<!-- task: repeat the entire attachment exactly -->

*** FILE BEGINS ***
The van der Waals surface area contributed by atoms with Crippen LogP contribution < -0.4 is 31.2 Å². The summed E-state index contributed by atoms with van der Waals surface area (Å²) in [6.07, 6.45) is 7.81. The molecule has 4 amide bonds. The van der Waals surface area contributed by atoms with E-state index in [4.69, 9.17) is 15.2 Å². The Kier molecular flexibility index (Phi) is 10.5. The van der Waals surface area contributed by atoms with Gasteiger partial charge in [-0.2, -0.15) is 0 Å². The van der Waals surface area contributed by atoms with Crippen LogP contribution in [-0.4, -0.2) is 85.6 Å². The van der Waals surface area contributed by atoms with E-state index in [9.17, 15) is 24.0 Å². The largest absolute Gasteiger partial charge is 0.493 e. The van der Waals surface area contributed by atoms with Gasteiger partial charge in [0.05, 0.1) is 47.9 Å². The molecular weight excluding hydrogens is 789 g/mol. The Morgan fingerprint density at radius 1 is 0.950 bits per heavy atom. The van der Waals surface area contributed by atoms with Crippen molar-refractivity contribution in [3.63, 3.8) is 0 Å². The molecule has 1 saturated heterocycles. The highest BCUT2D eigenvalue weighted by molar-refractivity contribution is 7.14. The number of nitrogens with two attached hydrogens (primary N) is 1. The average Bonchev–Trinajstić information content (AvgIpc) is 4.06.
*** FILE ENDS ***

The van der Waals surface area contributed by atoms with Crippen LogP contribution < -0.4 is 31.2 Å². The summed E-state index contributed by atoms with van der Waals surface area (Å²) in [6.07, 6.45) is 7.81. The molecule has 4 amide bonds. The van der Waals surface area contributed by atoms with E-state index in [4.69, 9.17) is 15.2 Å². The Kier molecular flexibility index (Phi) is 10.5. The van der Waals surface area contributed by atoms with Gasteiger partial charge in [-0.2, -0.15) is 0 Å². The van der Waals surface area contributed by atoms with Crippen LogP contribution in [-0.4, -0.2) is 85.6 Å². The van der Waals surface area contributed by atoms with E-state index in [9.17, 15) is 24.0 Å². The largest absolute Gasteiger partial charge is 0.493 e. The van der Waals surface area contributed by atoms with Gasteiger partial charge in [0.05, 0.1) is 47.9 Å². The molecular weight excluding hydrogens is 789 g/mol. The Morgan fingerprint density at radius 1 is 0.950 bits per heavy atom. The van der Waals surface area contributed by atoms with Crippen molar-refractivity contribution in [3.63, 3.8) is 0 Å². The molecule has 1 saturated heterocycles. The highest BCUT2D eigenvalue weighted by molar-refractivity contribution is 7.14. The number of nitrogens with two attached hydrogens (primary N) is 1. The average Bonchev–Trinajstić information content (AvgIpc) is 4.06.